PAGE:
SERVO 10.2017 27
structure and power trains to produce.
Phantom II went through about
12 distinct iterations in design before
we finally built it. The first version of
the design (shown in Figure 1) was
not much better than its predecessor.
A major part of the philosophy
for this build was to take some of the
better elements from common
undercutter designs and apply them
to our overhead spinner. The steps in
the right direction included a belt
driven weapon, a frame fastened by
screws and end-tapped holes,
legitimate metal armor, and a design
which could potentially drive inverted.
Invertibility was something we
prioritized in this design as we had
never seen an overhead bar spinner
do this before, and were eager to see
how it would play out.
Another major change was
including one wedge instead of four,
allowing for a smaller base footprint
and greater reach, while also giving us
more interior space for packing
internals inside the bot.
Lastly, the frame pieces and
armor were designed to be easily
fabricated with hand tools.
Our toolset included a drill, an
angle grinder, a Dremel, a jigsaw, and
some files and hand saws, so all of
the metal components (except for the
weapon bars) had to be fabricated by
modifying the custom-size aluminum
rectangles available for reasonable
cost from Onlinemetals.com.
Unfortunately, this version would
have sported a cantilevered 1/4”
diameter live shaft and only two rear
wheels which would have given it very
poor traction in the arena, and only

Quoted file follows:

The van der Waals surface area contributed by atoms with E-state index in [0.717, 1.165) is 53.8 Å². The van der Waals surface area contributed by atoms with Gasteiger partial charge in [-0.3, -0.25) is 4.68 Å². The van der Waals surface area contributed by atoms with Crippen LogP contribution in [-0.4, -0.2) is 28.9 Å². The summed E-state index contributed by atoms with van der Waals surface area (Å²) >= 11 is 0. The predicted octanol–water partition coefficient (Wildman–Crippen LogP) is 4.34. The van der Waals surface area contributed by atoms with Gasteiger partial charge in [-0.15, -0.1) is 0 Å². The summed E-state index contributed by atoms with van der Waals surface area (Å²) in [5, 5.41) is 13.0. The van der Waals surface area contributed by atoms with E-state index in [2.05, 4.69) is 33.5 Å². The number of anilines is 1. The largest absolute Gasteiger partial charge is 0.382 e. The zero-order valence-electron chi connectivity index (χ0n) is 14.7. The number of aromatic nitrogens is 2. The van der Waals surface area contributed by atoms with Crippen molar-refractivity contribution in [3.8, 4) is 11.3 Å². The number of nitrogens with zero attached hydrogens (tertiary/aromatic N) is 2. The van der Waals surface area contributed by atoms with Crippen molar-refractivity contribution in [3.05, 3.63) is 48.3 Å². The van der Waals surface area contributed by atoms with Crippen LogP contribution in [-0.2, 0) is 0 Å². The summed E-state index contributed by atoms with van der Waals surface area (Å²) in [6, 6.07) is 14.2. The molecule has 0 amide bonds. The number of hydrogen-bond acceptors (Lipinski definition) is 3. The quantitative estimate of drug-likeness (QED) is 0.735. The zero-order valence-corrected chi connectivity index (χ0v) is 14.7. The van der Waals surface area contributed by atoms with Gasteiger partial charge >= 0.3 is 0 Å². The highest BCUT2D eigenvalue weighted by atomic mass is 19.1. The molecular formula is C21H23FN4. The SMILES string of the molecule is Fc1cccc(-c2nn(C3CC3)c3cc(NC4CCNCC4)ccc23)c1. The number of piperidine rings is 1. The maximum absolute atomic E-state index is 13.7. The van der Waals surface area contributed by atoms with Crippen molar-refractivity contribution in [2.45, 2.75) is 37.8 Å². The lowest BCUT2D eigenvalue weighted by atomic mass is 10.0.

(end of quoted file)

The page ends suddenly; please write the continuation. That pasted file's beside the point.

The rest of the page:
marginally better durability than the
first bot. In a never-ending effort to
reduce the robot’s cringe factor, we
went back to the Internet to do more
By about the fifth version of the
design (shown in Figure 2), the
internals had been rearranged to
make space for some better design
Four-wheel drive afforded us
much better traction, while keeping
the inverted driving feature given by
the exposed rear wheels. Each wheel
was driven by a 1: 22 Silver Spark
motor, making a total of four.
This is somewhat underpowered
for a Beetle, but is still an upgrade in
both speed and total torque from the
two 1: 35 Gold Sparks we used in the
Figure 1: The first version of the design,
featuring unrealistic expectations of rigidity
Figure 2: A later version of the
design, complete with unrealistic
expectations of how many parts
can fit in such a tiny space.
Figure 3: The first test-fit
of the internals. This was
helpful in determining
what could actually fit
inside the frame, so that
we could adapt the